House of Cards Season 2 Review
It gets shaky at the top …
Love was in the air this past Friday for most couples. As for the single people, such as myself, we had the next best thing…Kevin Spacey as Vice-president of the free world. I only recently watched House of Card’s first season due to all the publicity and hype that was generating around the premiere of the second season. I immediately fell in love with the show. Something about political thrillers gets me hooked every time. The betrayals, power plays, the passive aggressive gestures between everyone in any sort of political power just get me invested. While House of Cards was still enjoyable to watch, it stands to prove bigger is not always better.
One of the largest pushing points of Frank Underwood (Kevin Spacey) was his drive to do anything to get revenge for not being given what he was promised. Also, to do what he does best, manipulate people into submission until he gets what he wants.
This time around we see Frank going against someone who knows how to play the game just as well as he does. Raymond Tusk, performed by Gerald McRaney, is the other side of the coin to Underwood. Where Underwood believes that power is absolute to control everything, Tusk believes that money is the absolute power to achieve anything.
While there are moments that I enjoyed watching the two try to attain their goals by their own personal means, more often than anything I was bored with the sibling rivalry that these two portrayed on the screen with constant repeats of “he said, she said”.
In season one Frank Underwood told us America loves an underdog story, and he was right. Frank Underwood, in some ways, is portrayed as an underdog. I saw no viable way for a congressman to go from his current position all the way to Vice President. That kind of mentality, to see if he would get caught in his lies, to see if he would really be able to make it against all odds, was a major driving force for me to watch the show. Like most great things, it is not about when you get there but the journey it took for you to make it.
The crowning jewel of the show, once again, is Kevin Spacey’s performance. Everything about Frank Underwood seems real. The way he moves around and commands respect is nothing short of watching an artist creating a masterpiece. The monologues that let us into Frank’s inner thoughts return as well, once again making us aware of his agenda and captivating the viewer not only with his voice but eyes commanding the viewers to bend, to believe that Frank Underwood will not stop until he makes it to the very top.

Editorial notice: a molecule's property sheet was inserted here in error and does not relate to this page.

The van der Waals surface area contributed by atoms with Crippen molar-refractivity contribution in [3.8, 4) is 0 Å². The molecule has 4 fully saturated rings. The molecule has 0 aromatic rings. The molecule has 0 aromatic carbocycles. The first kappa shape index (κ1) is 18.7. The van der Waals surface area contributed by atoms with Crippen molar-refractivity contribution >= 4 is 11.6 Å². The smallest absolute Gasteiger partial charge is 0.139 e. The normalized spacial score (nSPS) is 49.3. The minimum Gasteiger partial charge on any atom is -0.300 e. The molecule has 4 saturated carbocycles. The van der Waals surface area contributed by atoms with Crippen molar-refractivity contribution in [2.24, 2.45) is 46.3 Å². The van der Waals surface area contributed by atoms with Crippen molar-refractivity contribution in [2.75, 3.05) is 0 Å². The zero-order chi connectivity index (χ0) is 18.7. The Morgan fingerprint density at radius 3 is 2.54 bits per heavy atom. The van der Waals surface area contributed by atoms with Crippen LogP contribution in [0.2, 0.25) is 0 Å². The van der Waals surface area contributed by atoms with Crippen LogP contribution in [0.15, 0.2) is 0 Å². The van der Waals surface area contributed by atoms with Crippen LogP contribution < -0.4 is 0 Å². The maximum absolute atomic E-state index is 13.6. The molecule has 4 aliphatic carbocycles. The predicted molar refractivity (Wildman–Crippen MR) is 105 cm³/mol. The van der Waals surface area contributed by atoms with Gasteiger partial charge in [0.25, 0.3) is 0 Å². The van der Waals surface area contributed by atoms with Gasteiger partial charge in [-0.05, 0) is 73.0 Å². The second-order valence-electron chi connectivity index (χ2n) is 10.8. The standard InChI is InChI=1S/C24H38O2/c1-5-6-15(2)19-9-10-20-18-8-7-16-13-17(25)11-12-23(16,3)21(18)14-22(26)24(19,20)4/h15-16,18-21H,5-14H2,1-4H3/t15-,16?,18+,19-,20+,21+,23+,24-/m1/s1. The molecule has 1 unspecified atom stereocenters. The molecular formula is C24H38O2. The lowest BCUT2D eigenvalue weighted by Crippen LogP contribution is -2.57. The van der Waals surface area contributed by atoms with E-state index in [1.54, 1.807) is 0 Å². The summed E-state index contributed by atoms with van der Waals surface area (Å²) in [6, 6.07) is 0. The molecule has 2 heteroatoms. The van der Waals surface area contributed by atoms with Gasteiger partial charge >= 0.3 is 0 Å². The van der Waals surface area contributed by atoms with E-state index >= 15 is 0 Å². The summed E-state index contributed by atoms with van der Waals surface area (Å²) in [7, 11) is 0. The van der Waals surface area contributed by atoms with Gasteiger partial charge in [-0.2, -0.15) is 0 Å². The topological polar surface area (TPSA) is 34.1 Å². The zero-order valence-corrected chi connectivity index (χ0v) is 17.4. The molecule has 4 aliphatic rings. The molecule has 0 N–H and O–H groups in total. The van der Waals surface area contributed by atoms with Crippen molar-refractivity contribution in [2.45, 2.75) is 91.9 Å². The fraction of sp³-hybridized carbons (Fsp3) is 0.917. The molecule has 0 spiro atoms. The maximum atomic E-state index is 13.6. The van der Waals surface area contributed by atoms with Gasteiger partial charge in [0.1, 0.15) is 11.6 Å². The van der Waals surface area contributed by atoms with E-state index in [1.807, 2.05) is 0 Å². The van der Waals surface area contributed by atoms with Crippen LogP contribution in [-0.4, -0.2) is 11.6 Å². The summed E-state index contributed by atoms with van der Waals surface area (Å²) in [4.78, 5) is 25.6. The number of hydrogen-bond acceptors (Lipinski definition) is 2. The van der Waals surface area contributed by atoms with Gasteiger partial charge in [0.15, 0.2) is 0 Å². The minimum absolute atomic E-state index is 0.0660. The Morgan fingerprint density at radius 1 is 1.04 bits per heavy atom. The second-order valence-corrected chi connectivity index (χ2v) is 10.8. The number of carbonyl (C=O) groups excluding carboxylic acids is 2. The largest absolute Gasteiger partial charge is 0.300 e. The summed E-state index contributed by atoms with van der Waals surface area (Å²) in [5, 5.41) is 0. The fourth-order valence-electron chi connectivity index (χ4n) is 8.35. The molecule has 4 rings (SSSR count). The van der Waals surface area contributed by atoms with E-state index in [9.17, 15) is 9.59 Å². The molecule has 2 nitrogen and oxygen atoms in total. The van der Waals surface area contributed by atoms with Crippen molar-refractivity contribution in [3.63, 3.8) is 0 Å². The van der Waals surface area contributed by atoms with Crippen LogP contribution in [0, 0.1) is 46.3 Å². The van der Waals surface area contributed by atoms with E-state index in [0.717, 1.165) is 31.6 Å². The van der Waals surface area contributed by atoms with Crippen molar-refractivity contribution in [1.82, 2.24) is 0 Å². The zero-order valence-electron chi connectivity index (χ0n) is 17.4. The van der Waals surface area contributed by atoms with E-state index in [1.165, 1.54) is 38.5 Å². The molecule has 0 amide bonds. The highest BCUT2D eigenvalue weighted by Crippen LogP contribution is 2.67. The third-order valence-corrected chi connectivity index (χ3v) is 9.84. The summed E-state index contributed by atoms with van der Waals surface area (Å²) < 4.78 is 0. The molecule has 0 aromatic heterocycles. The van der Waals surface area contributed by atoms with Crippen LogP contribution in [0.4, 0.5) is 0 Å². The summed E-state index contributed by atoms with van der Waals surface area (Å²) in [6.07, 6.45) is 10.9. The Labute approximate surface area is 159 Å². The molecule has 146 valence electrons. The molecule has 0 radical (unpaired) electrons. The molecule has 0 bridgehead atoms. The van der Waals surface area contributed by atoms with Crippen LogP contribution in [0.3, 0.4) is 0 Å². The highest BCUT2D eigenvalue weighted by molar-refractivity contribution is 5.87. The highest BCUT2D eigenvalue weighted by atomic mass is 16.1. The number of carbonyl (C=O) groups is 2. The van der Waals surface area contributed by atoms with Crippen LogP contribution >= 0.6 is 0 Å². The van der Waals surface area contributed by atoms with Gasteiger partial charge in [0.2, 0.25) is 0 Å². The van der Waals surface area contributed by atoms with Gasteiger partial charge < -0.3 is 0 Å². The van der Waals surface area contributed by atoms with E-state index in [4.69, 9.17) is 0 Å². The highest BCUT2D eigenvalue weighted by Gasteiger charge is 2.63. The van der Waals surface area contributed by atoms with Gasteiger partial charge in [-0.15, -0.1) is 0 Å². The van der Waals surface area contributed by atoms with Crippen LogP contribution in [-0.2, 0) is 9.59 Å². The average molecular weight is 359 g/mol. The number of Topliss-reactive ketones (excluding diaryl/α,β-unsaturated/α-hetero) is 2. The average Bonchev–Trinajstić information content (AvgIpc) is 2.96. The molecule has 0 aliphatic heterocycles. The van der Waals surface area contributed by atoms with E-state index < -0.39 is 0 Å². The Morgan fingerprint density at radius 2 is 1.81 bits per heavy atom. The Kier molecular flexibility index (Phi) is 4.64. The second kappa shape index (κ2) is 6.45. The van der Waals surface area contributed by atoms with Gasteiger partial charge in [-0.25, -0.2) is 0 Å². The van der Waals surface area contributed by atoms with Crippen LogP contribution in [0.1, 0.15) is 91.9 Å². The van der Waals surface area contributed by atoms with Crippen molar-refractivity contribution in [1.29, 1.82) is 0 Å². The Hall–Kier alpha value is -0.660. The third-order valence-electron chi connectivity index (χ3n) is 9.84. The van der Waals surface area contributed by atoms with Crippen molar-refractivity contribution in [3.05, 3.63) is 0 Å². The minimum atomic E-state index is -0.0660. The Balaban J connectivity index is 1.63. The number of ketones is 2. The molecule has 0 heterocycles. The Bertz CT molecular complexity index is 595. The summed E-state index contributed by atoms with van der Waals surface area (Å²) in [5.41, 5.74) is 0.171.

Robin Wright returns as Claire Underwood showing what the true definition of a power couple is. Wright does a phenomenal job as portraying a strong woman who may be married to one of the strongest men in the free world, but by no means needs him to achieve whatever she wants and can handle any problem without running to her husband.
Aside from that, House of Cards suffers a loss to some of the best characters that I have ever watched interact with each other. To refrain from spoilers I will stay quiet, but with the lack of these performances the show as a whole takes a serious hit in quality and excitement.
House of Cards no longer fooled around with domestic topics such as governor elections and health bills. With Frank’s new status within the White House, the writers of the show decided to make the problems grander as well, international disputes with China and cyber terrorism. These issues to me were a lot less captivated and made it significantly harder to see Frank do what he does best, lie, steal, and cheat.
I felt a constant sense of anxiety while watching season one of House of Cards knowing that there were so many ways to see Frank Underwood’s plans crumble. This time around I did not have that same feeling. I just went through the motions, episode by episode, which disappointed me. On top of that, many of the issues or problems that occurred got cleaned up almost too neatly. It did not create any real sense of fallout between the characters, or anything for that matter.
The first season of House of Cards set a strong foundation to this Netflix series original. This time around House of Cards still is able to entertain the audience to a certain degree, but by no means as much as season one was able to. Kevin Spacey is a powerhouse actor that commands my respect, not only as an actor, but also as Francis Underwood. While it may be the case that having my respect might constitute my attention, if season three does not find a way to excite me like the first then this House of Cards might crumble before it makes it to its peak.